Ascetism as a philosophy was preserved for centuries in Christian monastic traditions. At some point it connected with Islam through the Sufi tradition: "Sufism evolved not as a mystical but as an ascetic movement, as even the name suggests; the word Sufi may refer to a rough woolen robe of the ascetic. " [source]. A typology such as the Enneagram of the time could be a useful tool for helping understand the challenges different disciples faced on their ascetic path.
Often, in the evolution of ideas, the form is more memorable than the content. For instance, that there are 4 elements (earth, fire, air, water) as opposed to the specific interpretation of these elements. What I find is that the form of philosophical ideas such as this is more resistant to change over time than their content. In other words, although people remember the four elements from 2 millenia ago, the meaning they attribute to them isn't necessarily the same as that of 2000 years ago. That means that, in the case of the Enneagram, what may have been passed down is simply the existence of 9 types, whereas the content and interpretation of those types has almost certainly undergone considerable evolution.
Gurdjieff himself was probably not an ascetic in the sense of the early Christians. For instance, he advocated living a normal sex life. He also did not see spiritual development as taking place through overcoming moral weaknesses. It seems that by this time the 9 types had lost much of their initial content. Today, the proponents of the Enneagram are not ascetics by any stretch of the imagination, but believe in self-perfection by transcending one's weaknesses, which is a more general philosophy than ascetism. Today's Enneatypes preserve some of the form of the original 9 ascete types, but now the main emphasis has shifted from describing and overcoming vices to describing personality. If the original emphasis had been preserved, I would expect to see type descriptions that focused mainly on the 9 passions, their influence in personality, and the route for that type to overcome its particular vice. Today, when you read "the 7's vice is gluttony" tacked on to a type description, it seems like a totally peripheral aspect of the type as opposed to the central aspect that it originally was.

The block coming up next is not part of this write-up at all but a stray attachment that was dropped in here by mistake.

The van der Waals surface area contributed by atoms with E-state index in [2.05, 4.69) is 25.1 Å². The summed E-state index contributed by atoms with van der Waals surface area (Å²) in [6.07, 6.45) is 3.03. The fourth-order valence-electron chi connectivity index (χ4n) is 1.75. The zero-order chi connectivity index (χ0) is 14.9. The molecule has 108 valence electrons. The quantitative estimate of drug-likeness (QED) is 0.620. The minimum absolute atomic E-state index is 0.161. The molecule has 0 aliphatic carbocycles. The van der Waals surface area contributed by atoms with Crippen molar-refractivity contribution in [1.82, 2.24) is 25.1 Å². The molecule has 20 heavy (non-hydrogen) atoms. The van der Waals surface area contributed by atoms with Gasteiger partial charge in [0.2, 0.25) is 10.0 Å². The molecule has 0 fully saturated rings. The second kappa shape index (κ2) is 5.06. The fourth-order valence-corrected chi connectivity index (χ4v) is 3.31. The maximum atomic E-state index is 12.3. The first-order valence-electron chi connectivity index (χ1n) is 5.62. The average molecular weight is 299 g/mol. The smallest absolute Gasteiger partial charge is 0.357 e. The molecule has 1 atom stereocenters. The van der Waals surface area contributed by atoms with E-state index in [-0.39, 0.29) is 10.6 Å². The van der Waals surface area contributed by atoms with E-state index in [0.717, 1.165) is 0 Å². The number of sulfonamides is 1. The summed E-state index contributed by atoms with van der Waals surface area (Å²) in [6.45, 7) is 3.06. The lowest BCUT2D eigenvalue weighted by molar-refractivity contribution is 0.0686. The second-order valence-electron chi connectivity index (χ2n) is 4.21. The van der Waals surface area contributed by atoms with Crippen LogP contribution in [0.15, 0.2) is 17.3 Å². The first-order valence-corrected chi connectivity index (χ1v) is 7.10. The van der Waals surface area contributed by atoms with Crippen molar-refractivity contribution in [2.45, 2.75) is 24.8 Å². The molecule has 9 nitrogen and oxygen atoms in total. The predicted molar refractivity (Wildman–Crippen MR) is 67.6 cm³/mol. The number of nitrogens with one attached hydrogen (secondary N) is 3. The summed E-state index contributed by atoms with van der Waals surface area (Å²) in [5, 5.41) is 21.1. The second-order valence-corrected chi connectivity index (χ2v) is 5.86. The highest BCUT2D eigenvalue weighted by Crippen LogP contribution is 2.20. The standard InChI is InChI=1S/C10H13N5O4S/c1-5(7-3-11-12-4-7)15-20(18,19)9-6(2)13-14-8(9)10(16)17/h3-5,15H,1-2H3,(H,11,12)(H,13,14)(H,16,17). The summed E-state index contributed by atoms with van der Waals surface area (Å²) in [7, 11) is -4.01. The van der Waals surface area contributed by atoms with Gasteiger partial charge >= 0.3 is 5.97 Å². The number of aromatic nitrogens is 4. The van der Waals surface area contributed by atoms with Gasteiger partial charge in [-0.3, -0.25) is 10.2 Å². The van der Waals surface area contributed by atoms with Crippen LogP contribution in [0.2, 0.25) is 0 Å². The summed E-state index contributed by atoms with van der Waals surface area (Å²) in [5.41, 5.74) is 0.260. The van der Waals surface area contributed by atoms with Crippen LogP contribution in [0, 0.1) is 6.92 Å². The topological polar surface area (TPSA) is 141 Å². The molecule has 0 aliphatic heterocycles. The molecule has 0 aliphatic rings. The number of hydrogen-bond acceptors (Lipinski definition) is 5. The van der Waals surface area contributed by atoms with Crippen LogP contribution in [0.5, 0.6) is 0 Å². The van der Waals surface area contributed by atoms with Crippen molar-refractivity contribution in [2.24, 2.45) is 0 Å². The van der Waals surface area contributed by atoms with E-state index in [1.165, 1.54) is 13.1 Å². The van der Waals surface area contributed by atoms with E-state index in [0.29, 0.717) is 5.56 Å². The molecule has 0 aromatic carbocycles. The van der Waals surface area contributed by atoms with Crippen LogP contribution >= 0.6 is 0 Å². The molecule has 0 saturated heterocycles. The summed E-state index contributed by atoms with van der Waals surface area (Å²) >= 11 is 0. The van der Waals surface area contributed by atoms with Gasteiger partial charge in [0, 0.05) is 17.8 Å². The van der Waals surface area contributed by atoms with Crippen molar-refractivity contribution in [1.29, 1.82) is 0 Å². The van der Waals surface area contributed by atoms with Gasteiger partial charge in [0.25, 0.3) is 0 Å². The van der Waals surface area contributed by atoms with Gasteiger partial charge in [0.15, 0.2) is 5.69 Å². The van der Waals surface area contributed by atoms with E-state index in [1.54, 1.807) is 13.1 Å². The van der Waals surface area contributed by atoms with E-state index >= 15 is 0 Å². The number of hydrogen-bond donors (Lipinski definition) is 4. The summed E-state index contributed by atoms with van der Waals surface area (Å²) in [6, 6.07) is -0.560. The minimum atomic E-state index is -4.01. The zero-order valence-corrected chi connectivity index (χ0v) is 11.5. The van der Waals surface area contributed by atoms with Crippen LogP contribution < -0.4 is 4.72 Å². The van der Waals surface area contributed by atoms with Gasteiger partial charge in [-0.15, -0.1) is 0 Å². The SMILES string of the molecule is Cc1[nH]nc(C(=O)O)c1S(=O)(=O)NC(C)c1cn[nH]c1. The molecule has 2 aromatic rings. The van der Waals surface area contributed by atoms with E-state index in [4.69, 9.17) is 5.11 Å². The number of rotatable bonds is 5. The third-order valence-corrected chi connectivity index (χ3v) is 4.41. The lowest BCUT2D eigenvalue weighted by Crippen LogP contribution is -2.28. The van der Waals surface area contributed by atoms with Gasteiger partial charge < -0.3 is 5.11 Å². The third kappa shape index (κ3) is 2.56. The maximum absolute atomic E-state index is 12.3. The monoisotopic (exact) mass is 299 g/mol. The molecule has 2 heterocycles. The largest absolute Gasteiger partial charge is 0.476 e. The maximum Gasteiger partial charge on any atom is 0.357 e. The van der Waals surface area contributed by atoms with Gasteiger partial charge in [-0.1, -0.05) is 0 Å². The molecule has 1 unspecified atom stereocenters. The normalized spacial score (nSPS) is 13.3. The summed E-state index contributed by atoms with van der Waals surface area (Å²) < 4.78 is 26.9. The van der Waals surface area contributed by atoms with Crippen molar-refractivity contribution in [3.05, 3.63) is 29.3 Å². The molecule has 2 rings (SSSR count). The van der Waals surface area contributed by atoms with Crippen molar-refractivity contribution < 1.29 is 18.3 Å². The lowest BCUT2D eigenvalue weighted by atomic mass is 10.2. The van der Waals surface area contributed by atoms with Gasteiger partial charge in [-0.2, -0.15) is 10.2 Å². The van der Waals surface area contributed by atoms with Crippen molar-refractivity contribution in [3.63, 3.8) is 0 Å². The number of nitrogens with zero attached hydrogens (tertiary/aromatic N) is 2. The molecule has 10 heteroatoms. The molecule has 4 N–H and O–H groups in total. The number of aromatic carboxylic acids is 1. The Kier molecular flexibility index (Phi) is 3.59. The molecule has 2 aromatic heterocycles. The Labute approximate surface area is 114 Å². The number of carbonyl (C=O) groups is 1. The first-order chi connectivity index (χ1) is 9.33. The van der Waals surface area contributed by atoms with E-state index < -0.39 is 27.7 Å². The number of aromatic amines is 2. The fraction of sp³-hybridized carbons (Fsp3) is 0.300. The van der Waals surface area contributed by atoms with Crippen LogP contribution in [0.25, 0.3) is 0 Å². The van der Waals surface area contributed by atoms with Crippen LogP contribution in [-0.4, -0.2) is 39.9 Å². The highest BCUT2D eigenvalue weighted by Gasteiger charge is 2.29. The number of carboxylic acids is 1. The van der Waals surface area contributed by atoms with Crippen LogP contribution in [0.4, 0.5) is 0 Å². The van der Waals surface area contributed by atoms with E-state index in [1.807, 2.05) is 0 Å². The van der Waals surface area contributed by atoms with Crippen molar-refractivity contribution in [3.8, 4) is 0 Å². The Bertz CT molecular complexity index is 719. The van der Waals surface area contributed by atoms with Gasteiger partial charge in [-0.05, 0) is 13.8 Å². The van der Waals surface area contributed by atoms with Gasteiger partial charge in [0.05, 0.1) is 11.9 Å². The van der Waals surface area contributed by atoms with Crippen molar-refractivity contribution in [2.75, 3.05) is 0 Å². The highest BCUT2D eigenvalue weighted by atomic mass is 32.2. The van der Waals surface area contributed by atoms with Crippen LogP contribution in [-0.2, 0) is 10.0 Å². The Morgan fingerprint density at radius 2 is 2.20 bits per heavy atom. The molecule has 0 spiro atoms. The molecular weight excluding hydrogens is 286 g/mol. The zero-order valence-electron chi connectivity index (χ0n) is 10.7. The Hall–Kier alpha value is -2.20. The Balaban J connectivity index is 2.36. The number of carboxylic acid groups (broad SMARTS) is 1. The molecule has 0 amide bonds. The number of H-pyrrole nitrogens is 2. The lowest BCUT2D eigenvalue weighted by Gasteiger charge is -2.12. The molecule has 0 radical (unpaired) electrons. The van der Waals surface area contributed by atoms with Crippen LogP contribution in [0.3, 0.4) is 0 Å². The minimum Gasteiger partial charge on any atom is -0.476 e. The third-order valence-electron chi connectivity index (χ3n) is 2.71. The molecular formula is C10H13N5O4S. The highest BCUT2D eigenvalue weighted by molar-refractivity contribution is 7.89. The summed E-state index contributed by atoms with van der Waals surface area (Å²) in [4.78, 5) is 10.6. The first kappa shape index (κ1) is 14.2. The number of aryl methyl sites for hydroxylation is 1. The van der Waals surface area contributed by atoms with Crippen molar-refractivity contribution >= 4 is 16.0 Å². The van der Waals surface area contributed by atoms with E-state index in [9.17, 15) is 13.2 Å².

So that's my assessment of the Enneagram's roots. Today's enneatypes are similar in form but different in content from the original ones, which can only be understood within the context of the Christian ascetic tradition where it was born.
Mixture of ideas in descriptions
As a result of the Enneagram's historical legacy, today's descriptions contain a mixture of esoteric-sounding tidbits and modern personality descriptions. For instance, at the end of the Sevens description at Wikipedia one finds the following morsel of wisdom:
Ego fixation: planningHoly idea: workPassion/Vice: gluttonyVirtue: sobriety
How these four vague concepts interrelate, and what their relationship to the rest of the description (which reads like a modern personality description), one can only guess. I personally relate to the description of Sevens, but not to these added four aspects.
"Gluttony" was one of the vices upon which the original typology was based, and it's pretty clear in the context of the list of vices that gluttony was meant literally: pigging out on food and getting drunk. The antidote to this is to learn the virtue of sobriety -- abstaining from pigging out and drunkenness. Planning and work have no obvious connection to this and sound like a much later addition ("Ego fixations" is certainly a very modern concept). The main description itself now has nothing to do at all with gluttony.
So, we see that the types have clearly undergone considerable evolution and are not the same as they used to be. Yet, tradition and the elusive link to antiquity dictates that these esoteric atavisms remain and continue to feed the imagination.
How to restore clarity to the Enneagram
I see today's Enneagram as a hodgepodge of modern popular perspectives on personality and some old ideas that have lost their central role. Many popular ideas about the types seem mutually exclusive or at best totally unrelated to each other. To restore clarity and consistency to the Enneagram, I would return the vices to their central position in the understanding of each type. This would probably entail a retyping of most people, since today people are basing their typings on type descriptions that have strayed far from the original nine vices.
So, in order to restore clarity to the Enneagram, the following formulation, or one much like it, would have to be accepted as the basis for the system:
Enneatypes describe the most difficult challenges, or "vices," that a person encounters on his path to self-perfection.
So, Enneatypes would no longer be about personality in its entirety, but about a certain specific aspect thereof. Going down the list of vices, I would no longer be a Seven ("gluttony" is certainly not my problem), but perhaps a Two ("pride" is the vice).
Under this understanding, the descriptions should then describe the vice, the difficulties it creates, and how to overcome it. That is probably what the original system was about.